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them under their proper name, by the application of

LUSUS NATURE. his ointment; and some prodigious cures are reported to have been achieved by this means. One instance different guise, to many of our readers. It will bear

The story here versified is probably familiar, in a in particular deserves mention, on account of its sud- telling again; particularly when embellished with the denness.

harmony of numbers. The rhymes are from the New A young lady, on going to a sleigh ride, had been England Magazine.- Alexandria Gaz. upset, and got her ankle so severely sprained, that she could not walk nor stand. It was not only very Whilom in Gotham, that prodigious city, painful; but, what was worse still, she could not

Where dwarfs assume the character of giants. dance.' Injuries of this kind often require weeks, and Where splendor laughs to scorn what she should pity, even months, in healing. To a sprightly young lady,

Where dwell rich advocates and well-fleeced clienis, who was regretting every moment that she was kept And hordes on hordes, too numerous for my ditty, from the dance, this was but poor consolation. For. There lived, for years, a votary of science, tunately, however, Doctor Pulltoggle, who was on a A stern philosopher, a man of parts, journey, happened to arrive just at the nick of time, at A master of all languages and arts. the inn where the sleighing party held their ball. He was a searcher for the hidden lore

The unfortunate young lady was sitting in one chair, Which buried lies beneath the dust of ages; with her sprained ankle in another-groaning and bit. Long over rusty medals would he pore, terly lamenting her fate, while she heard the fiddling With brows all twisted like an ancient sage's; and dancing so near her, without being able to join in Prizing them dearer than pure golden ore; it. With what joy then did she hear that Doctor Pull.

A foe to moths, that banquet on old pages,
toggle was then in the house. She requested to see He loved quaint books, devices, omens strange,
him immédiately, and begged, for the love of heaven, And things that were above the common range.
that he would cure her ankle, so that she could rise
and join in the dance.

Lusus Nature was to him as great
“How do you expect me to perform a six weeks' A treasure, when discovered, as a mine
job in half a dozen minutes ?”

To a gold seeker; or a new estate
“ I don't know how, I'm sure, doctor; but I know To a young spendthrift, or some choice old wine
you can do it well enough, if you try.”

To him who sits at dinner rather late;
“How do you know, my ducky, ha ?" said Pull- And, more by far than relics of lang syne,
toggle, chuckling her under the chin.

Did he admire the “inseparable boys :"
"Oh, I know it well enough, doctor, because I've Monstra horrenda were his favorite toys.
heard, time and again, of the great cures you have one day, as lost in deep, forgetful study,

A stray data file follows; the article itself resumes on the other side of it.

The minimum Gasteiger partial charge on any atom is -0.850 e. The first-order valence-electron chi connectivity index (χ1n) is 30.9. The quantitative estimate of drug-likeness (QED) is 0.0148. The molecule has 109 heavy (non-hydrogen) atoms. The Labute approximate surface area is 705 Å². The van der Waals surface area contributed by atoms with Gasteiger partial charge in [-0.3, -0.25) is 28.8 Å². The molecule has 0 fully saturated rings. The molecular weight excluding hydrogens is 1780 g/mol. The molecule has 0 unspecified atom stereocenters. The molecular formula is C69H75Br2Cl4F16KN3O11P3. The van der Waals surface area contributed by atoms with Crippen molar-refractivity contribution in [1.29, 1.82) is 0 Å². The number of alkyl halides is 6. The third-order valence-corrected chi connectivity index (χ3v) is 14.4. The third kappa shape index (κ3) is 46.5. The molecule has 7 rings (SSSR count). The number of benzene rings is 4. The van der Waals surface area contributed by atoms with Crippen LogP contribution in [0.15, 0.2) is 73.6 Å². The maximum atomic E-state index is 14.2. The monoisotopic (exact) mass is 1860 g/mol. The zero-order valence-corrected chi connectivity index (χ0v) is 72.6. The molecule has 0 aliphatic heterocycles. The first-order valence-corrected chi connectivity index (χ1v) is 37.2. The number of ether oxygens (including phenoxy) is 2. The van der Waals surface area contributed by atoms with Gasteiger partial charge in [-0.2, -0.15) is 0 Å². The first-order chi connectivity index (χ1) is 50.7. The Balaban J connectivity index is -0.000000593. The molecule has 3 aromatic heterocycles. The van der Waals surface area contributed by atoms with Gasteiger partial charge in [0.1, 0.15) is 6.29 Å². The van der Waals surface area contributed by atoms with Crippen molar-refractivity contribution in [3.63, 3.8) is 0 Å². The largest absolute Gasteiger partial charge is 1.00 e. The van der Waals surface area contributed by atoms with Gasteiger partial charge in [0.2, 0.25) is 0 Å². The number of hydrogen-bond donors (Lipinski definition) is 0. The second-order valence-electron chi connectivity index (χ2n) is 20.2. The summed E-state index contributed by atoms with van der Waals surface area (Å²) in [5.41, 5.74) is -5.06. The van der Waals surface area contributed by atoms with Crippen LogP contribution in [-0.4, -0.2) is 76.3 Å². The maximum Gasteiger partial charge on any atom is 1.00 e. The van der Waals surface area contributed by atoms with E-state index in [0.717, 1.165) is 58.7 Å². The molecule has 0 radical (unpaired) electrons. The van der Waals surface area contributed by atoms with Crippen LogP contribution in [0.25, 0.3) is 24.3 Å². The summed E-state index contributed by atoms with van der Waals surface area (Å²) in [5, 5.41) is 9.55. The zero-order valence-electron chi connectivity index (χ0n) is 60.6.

“ You have, ha ? and you think I can cure your And in stalked a tall and somewhat ruddy

The Doctor sat,--he heard a sudden rap;
ankle in the twanging of a fiddle, do you ?"

Good-humoured looking, jovial country chap, " Yes, do now, Doctor Pulltoggle, that's a good with spattered clothes, and boots bedimmed and soul; you can't think how I want to be up and danc


While from his head he never took his cap,
You'll give me a kiss then, I suppose, if-—"

But marching straightway to the Doctor's side, “ Yes, but you must cure my ankle first.”

Well, I suppose I must try what can be done for With staring eyes and mouth extended, criede the poor girl that wants to be shaking the foot so ter- "Oh, Doctor! I have seen the strangest sightribly."

A man half black !” “Half black! upon my word," Thus saying, he drew forth a box of the precious Exclaimed the Doctor, trembling with delight, Toggle Grease, and began to anoint the red and swol. 'Tis strange, indeed, --half black ! I've often heard len ankle; which, in less than three minutes, was re. Of individuals not wholly whiteduced to its natural size and colour; and the lady, A rara avis this,-a most rare bird; springing upon her feet, began to caper round the Half black ?”, “ Yes, sir, he was, from head to foot, room as though nothing had happened.

As black--as black-yes-quite as black as soot.” " Ah, but the kiss now!" exclaimed Pulltoggle. " You shall have it if you can catch me," returned "Sit down, sir, if you

please ; I'll get my book;"

Here the learned Theban on his table spread
the patient, gaily; and running into the ball-room, did
more execution in the dance than any other person of A folio spacious—then a pen he took,

With inks that coloured were both black and red, the whole company.

That he might make his annotations look

In hue according to what should be said

About the half black man; first in dark ink Brown, in his sketches, says that a large setter, ill His quill he dipped, and then began to think, with the distemper, had been most tenderly nursed by Or rather talk aloud—“One hundred, three; a lady for three weeks. At length he became so weak

Yes-that's the page on which I'll note it down, as to be placed on a bed, where he remained three Lusus Nature headed-let me see, days in a dying situation. After a short absence, the

Albinos white-eyed women toasted brown, lady, on re-entering the room, observed him fix his Ring-streaked lambs, a monstrous humble-bee ; eyes attentively on her, and make an effort to crawl